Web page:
[JPL] Fwd: FW: save the word schmuck

Russell Haines russjazzworld at gmail.com
Thu Apr 29 15:51:24 EDT 2010

---------- Forwarded message ----------
From: Drefcinski, Kyle <Kyle.Drefcinski at asm.ca.gov>
Date: Thu, Apr 29, 2010 at 12:40 PM
Subject: FW: save the word schmuck
To: "russjazzworld at gmail.com" <russjazzworld at gmail.com>

 Had to send this to you from my work email to make sure you got the pics!


*From:* Rothstein, Neal
*Sent:* Thursday, April 29, 2010 10:31 AM
*To:* Stiger, Russell; Drefcinski, Kyle; Cardenas, Boris
*Subject:* FW: save the word schmuck

*Subject:* FW: save the word schmuck

*Mel Brooks Starts Nonprofit Foundation To Save Word 'Schmuck' *

NEW YORK-Saying he could no longer stand idly by while a vital part of
American culture is lost forever, activist and Broadway producer Mel Brooks
has founded a private nonprofit organization dedicated to preserving the
word "schmuck."

An emotional Brooks stopped short of kvetching at a schmuck fundraiser

 "Schmuck is dying," a sober Brooks said during a 2,000-person rally held in
his hometown of Williamsburg, Brooklyn Monday. "For many of us, saying
'schmuck' is a way of life. Yet when I walk down the street and see people
behaving in foolish, pathetic, or otherwise schmucky ways, I hear only the
words 'prick' and 'douche bag.' I just shake my head and think, 'I don't
want to live in a world like this.'"

 The nonprofit, Schmucks For Schmuck, has compiled schmuck-related data from
the past 80 years and conducted its own independent research on contemporary
"schmuck" usage. According to Brooks, the statistics are frightening:
Utterances of the word "schmuck" have declined every year since its peak in
1951, and in 2006, the word was spoken a mere 28 times -17 of these times by
Brooks himself. The study indicates that today, when faced with a situation
in which one can use a targeted or self-deprecating insult to convey a
general feeling of disgust, people are 50 times more likely to use the word
"jerk" than "schmuck," 100 times more likely to use "dick," and 15,000 times
more likely to use "fucking asshole."

 Perhaps more startling, only 23 percent of men know what schmuck means, and
only 1..2 percent of these men are under the age of 78. If such trends
continue, Brooks estimates that by 2011, such lesser-used terms as
"imbecile," "dummy," "schlub," and "contemptible ne'er-do-well" will all
surpass schmuck, which is projected to completely disappear by the year 2020
or whenever Brooks dies.

 "We must save this word!" Brooks said to thunderous applause as those in
attendance began chanting "Schmuck! Schmuck! Schmuck!" "How will we be able
to charmingly describe someone who acts in an inappropriate manner?
Especially given the tragic loss of the word 'schmegeggie' in 2001. So I
urge you: Tonight, when you get home, please, call up your family, your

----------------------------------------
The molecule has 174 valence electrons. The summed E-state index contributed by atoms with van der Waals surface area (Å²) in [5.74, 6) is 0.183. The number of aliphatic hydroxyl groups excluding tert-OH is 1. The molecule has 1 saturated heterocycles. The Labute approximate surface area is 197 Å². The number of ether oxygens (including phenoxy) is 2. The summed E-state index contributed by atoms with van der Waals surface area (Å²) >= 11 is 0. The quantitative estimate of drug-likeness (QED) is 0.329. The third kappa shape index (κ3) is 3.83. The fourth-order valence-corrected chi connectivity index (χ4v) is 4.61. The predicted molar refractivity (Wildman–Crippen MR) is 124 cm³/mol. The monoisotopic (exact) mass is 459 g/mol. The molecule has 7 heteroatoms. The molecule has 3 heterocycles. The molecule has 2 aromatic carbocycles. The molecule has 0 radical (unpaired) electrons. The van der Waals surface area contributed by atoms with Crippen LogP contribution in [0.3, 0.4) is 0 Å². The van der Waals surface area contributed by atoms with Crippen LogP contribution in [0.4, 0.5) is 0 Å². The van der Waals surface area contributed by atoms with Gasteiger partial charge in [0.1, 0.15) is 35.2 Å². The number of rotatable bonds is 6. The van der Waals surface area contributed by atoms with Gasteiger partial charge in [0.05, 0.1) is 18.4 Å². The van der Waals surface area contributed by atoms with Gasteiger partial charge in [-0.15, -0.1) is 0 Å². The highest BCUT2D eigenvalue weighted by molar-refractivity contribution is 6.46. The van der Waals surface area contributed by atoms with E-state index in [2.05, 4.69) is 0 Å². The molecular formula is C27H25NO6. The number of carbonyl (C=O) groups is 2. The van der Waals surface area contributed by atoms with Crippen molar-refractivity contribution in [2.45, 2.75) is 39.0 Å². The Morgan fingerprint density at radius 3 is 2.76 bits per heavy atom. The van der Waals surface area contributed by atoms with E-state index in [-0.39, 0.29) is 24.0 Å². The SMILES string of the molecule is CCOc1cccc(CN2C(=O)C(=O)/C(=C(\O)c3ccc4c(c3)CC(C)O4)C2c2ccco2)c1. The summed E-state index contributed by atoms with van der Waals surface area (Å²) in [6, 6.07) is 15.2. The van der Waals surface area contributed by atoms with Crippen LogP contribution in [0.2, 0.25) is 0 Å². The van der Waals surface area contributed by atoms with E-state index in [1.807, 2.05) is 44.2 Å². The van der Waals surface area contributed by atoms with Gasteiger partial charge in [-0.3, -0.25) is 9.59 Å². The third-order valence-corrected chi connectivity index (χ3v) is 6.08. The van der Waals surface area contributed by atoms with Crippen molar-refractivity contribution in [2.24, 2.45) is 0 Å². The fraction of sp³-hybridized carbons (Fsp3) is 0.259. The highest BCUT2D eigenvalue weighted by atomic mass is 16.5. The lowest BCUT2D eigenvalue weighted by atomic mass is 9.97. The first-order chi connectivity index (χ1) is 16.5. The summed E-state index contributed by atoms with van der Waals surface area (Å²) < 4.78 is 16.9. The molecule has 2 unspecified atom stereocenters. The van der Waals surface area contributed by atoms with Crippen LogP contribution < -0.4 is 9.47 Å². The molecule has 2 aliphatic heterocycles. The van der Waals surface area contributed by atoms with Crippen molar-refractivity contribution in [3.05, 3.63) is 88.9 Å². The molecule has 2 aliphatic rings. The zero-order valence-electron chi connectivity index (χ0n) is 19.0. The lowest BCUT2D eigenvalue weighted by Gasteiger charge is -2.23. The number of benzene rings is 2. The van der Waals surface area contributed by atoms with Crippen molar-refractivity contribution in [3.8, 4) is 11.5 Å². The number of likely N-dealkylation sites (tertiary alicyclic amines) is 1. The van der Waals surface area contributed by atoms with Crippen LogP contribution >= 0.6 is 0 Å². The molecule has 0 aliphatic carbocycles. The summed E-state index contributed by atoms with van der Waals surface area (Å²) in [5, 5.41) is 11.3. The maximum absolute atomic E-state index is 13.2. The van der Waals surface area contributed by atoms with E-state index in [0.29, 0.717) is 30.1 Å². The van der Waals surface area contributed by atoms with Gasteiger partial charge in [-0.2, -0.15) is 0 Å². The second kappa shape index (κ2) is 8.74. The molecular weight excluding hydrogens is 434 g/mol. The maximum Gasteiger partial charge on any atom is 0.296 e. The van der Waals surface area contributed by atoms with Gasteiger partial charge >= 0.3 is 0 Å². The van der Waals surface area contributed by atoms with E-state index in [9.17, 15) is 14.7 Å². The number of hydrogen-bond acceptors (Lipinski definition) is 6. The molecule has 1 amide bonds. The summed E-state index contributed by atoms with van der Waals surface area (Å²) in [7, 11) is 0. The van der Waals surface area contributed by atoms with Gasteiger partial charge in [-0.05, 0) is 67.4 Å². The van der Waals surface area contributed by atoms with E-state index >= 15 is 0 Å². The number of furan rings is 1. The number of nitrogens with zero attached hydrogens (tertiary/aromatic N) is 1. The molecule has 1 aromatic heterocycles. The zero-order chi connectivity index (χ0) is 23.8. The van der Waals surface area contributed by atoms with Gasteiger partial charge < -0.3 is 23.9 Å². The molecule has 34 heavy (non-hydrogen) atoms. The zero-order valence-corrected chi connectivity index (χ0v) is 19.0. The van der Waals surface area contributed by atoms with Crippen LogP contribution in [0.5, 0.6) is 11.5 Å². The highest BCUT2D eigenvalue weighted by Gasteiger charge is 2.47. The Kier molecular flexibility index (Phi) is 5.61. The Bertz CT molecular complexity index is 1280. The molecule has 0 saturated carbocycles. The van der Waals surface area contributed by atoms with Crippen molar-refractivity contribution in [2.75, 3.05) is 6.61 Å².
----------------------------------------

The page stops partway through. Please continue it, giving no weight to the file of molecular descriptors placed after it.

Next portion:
friends, your loved ones, and tell them they're a bunch of schmucks."

 Hundreds turned out at a Boca Raton, Florida, demonstration to show their
support for the dying word.

  "I've never told anyone this before," Brooks added, choking back tears,
"but my father was a schmuck."

 The foundation has already raised more than $20 million, thanks to
donations from supporters such as Jackie Mason, Albert Brooks, the Schtupp
Institute, Sen. Russ Feingold (D-WI), and the Henny Youngman Endowment for
the Preservation of Schmekel. The money will go toward projects aimed at
reintegrating "schmuck" into the English lexicon, including billboards and
flyers plastered with the word "schmuck," the upcoming 5K Schlep for Schmuck
Awareness, and a new Mel Brooks film.

 "The world cannot afford to lose this valuable and versatile word," Brooks
told reporters during a charity auction in Manhattan's Upper West Side
Tuesday, where attendees bid for the chance to have a private lunch with
Brooks and repeatedly call him a schmuck. "You can be a poor schmuck, a lazy
schmuck, a dumb schmuck, or just a plain old schmuck.. A group of people can
be collectively referred to as schmucks. You can call someone a schmuck, and
you can be called a schmuck. You can even call yourself a schmuck."

 "Plus, it's just so fun to say," Brooks added. "Schmuck."  Many of the
foundation's volunteers say they share Brooks' passion for the word
"schmuck," as well as his outrage that it is slowly disappearing from
everyday use. They claim that if they do not act now, the trend could create
a snowball effect.

 "Today its schmuck, tomorrow it might be toochis," said SFS volunteer Harry
Steinbergmann, 82. "What's next, schlemiel? Putz? Schlimazel?"
 Steinbergmann went on to classify this scenario as 'farcockteh'.



Russ Haines
Jazz/World Music Director
WWSP 90fm
1608 Reserve Street
Stevens Point, WI. 54481
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